There is a lot about this on the Adobe LR user forum. Some people have been experiencing good performance, other people bad performance, from similar levels of hardware - and AFAIK nobody has yet found a clear pattern to this. Some particularly intensive tools such as Clarity and NR have been particularly problematic, or else, not. So it is not guaranteed that you will get a good, or a bad, experience.
It is worth noting that different versions of LR4 have previously shown quite different performance, generally improving. It has taken time to optimise and tweak the new process version, across all the myriad hardware variations out there. But since LR5 uses the same PV as LR4 does, it should benefit from all that development - there's not the same "clean break" that was found when moving from LR3 to LR4.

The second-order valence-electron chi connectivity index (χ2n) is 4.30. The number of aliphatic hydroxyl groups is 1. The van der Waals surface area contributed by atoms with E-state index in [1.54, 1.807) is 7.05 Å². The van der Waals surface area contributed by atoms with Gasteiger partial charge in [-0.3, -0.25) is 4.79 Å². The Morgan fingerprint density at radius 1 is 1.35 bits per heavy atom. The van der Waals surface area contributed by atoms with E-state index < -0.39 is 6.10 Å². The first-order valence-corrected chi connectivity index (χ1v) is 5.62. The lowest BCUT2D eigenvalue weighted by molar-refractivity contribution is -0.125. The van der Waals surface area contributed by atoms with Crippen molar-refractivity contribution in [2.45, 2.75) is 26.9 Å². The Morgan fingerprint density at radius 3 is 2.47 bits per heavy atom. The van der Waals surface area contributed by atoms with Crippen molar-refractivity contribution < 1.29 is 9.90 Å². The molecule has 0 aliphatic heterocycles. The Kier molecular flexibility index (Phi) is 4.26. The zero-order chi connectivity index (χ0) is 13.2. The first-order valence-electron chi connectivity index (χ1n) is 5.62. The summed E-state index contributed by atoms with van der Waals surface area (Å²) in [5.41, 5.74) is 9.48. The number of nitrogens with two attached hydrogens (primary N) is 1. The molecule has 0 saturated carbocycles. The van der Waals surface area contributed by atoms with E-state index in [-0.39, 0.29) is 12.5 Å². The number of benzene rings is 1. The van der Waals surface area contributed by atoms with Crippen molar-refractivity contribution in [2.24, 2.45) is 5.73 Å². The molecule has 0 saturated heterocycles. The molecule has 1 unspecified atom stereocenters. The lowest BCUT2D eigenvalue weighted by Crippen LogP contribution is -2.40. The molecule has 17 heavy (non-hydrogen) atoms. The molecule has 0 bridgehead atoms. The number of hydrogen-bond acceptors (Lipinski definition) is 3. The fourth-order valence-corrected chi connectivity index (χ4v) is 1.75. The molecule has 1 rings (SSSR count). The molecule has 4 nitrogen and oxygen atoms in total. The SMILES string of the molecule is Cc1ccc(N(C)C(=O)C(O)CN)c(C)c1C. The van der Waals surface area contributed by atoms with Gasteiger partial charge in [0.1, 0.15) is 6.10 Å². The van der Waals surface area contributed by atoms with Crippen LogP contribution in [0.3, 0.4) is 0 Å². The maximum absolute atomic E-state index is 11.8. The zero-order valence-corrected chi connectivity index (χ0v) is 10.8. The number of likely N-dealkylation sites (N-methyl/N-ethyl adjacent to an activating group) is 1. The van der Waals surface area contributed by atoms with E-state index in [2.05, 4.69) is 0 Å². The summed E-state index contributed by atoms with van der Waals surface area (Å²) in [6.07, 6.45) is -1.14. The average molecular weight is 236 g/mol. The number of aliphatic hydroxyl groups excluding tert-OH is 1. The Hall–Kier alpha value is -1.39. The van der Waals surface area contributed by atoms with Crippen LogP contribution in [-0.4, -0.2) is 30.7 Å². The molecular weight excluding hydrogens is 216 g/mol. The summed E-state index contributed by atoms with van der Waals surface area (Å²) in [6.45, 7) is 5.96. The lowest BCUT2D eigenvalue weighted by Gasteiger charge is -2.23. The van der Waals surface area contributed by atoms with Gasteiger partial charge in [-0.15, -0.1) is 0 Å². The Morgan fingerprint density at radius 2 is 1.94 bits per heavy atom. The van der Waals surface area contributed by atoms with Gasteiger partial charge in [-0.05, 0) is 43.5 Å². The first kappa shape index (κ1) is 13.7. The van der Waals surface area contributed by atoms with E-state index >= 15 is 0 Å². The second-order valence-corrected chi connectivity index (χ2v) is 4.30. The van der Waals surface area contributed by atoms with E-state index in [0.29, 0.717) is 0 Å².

micahmedia: Great, can I get it without the BS file management crap?
"manage my files in folders and just make Lightroom mirror the folders" - this makes it sound as if people need to do TWO things once they start using LR, instead of ONE thing.
They don't. They can use LR to directly manage files in folders at the same time that they work on, use and manage these in other ways.
LR cannot easily replicate some pre-existing process of manually moving files through different folders to express a workflow. And if you persist in doing this anyway, LR is going to lose track and that makes extra work for you.
If LR is making extra work for you, you are using it wrongly.
At the simplest level: LR brings new pictures into the computer, in the right place, called the right thing, then they just stay there (regardless of your workflow steps) until you maybe decide to move them somewhere else for storage reasons, again assisted by LR. What's wrong with that, except maybe unfamiliarity?